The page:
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Ocean7 G-2 Chronograph Watch Review

by The Review CrewSeptember 5, 2010

After our review the Ocean7 LM-2, we were anxious to get our hands on more from Ocean7. This time, we thought we’d trying something a little different: the Ocean7 G-2 Dive Chronograph. I’ve always been a sucker for dive chronographs like the Seamaster Pro Chrono and the Panerai Luminor 1950 Flyback diver, so I was very pleased when the G-2 showed up at my door.

Let’s start with the specifications on this beast of a diver:

* Brushed Stainless Steel case and five-link bracelet.
* 42mm diameter.
* 17mm thick.
* 4mm thick sapphire crystal (same thickness as the crystal on the Rolex Sea Dweller).
* Water resistant to 660 feet, or 200 meters.
* Swiss quartz movement.
* Carbon fiber dial.
* $449 directly from Ocean7.

The Ocean7 G-2 Chronograph is a professional tool dive watch that brings Ocean7’s design philosophy together with a highly accurate quartz chronograph. From the moment I first pulled the G-2 from its wooden box — actually, from the moment I first lifted the box — one thing became very clear to me: this was no lightweight timepiece. You can forget about every other heavy watch that comes to mind because the Ocean7 G-2 probably has them all beat. It perches proudly, prominently, and massively on your wrist, though it does tend to wear slightly lighter than it feels in your hands.

The Head

This is a no-nonsense watch. The face of the watch is well distributed between dial, bezel, and case, and the watch has a pleasing esthetic balance. The case has high flanks and prominent lugs that show off its brushed finish. The dial hides behind a thick sapphire crystal, and is surrounded by a smooth and very usable dive-time bezel. The carbon fiber dial really pops and gives the watch a sporty appeal, spicing up the dial nicely.

Something that really stands out on the Ocean7 G-2 is the chronograph range. The main second hand counts seconds when the chronograph is running (otherwise, it stays pointing to 12), the 9 o’clock subdial counts minutes (up to 30), and the 6 o’clock subdial counts up to 12 hours. This means I can use it for timing long events (drives up to the cottage, warm-up time for my fish tank) which even many digital chronographs can’t do.

The screwdown crown is knurled, and very smooth for time and date setting. The pushers are similar to the chrono pushers on older Tag Heuer Aquagraph, and are very easy to use. The case and its features exhibit a fit and finish beyond what one would expect from a $450 watch. Of course, case quality is the pride and joy of Ocean7 founder, Mitch Feig.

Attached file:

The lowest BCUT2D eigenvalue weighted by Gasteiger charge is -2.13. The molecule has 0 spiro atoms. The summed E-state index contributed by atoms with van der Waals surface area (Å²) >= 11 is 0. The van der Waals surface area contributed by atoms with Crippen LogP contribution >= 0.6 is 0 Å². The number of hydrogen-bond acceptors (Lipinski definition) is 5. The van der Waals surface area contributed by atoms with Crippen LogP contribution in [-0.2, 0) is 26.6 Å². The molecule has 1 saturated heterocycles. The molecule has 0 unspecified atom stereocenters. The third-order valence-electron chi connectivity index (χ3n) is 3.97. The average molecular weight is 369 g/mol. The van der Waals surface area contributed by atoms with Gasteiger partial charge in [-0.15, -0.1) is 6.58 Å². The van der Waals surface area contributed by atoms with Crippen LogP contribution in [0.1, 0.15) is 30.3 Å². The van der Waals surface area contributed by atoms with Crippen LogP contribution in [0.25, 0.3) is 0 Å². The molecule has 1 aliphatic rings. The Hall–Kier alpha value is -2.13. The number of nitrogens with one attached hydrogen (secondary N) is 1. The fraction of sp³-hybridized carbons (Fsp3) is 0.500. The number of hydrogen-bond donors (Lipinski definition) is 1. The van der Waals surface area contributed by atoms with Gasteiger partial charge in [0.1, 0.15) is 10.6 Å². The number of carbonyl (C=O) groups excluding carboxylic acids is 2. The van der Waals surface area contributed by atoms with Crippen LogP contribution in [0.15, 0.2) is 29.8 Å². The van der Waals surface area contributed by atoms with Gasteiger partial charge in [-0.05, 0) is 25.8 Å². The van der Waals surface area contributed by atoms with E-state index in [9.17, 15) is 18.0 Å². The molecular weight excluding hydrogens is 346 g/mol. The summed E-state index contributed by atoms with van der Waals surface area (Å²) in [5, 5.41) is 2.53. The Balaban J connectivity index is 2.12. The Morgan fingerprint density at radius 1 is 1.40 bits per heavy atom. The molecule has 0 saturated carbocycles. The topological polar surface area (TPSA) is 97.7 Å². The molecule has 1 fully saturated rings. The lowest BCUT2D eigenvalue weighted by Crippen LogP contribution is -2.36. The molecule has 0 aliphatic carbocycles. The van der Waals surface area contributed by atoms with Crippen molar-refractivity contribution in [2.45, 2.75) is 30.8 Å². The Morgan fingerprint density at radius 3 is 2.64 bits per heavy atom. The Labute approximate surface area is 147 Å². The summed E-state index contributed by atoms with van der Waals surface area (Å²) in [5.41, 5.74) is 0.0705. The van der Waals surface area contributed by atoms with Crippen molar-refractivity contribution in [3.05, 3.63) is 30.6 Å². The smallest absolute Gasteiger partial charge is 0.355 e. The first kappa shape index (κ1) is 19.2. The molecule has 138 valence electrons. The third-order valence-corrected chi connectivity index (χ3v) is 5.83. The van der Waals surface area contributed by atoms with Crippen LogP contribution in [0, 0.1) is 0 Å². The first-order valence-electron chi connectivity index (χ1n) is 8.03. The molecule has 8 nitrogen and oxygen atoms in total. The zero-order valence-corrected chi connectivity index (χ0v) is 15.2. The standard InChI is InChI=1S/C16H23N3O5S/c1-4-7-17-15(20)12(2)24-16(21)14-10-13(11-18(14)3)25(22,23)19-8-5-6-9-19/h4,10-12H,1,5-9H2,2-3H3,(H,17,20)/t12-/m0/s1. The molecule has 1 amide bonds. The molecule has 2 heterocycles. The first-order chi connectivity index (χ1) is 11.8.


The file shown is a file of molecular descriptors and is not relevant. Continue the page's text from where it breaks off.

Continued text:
Bracelet

The bracelet is similar to that of the previously reviewed Ocean7 LM-2. It’s made of heavy brushed stainless steel (not titanium, like the LM-2), and uses screws rather than pins to keep the links together which means if you have a suitably small screwdriver, you can save yourself a trip to the jeweler to get it sized. Our G-2 came with a rubber strap, however I like the stainless steel bracelet enough that I never even considered swapping it out. The silicon would be a good way to lighten the watch a bit, however.

Packaging

The packaging for the G-2 is identical to that of the LM-2 which is impressive considering the fact that the LM-2 is twice the price. It comes in a sturdy black outer box that protects the inner burl-wood style box. It’s straightforward, functional, and a little nicer than expected, which tends to sum up the Ocean7 G-2 itself.

Summary

This is a very nice quartz chronograph which will make a great sport/tool watch, or even a daily wear for those looking for a prominent diver and a highly usable chrono. But note that this watch will never allow itself to be concealed beneath a cuff or a sport coat. It’s big, tall, and proud, and it’s wants the world to know it. However, if you can manage the bulk, it’s well built, reasonably priced, and fits well into the Ocean7 family and their philosophy of offering tough, functional watches and reliable customer service.

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The Review Crew
The Review Crew is a group of beat editors, writers, and consultants that have been working together for years. They know just about everything about everything collectively and have published their collective work under the Review Crew brand moniker for almost 20 years.

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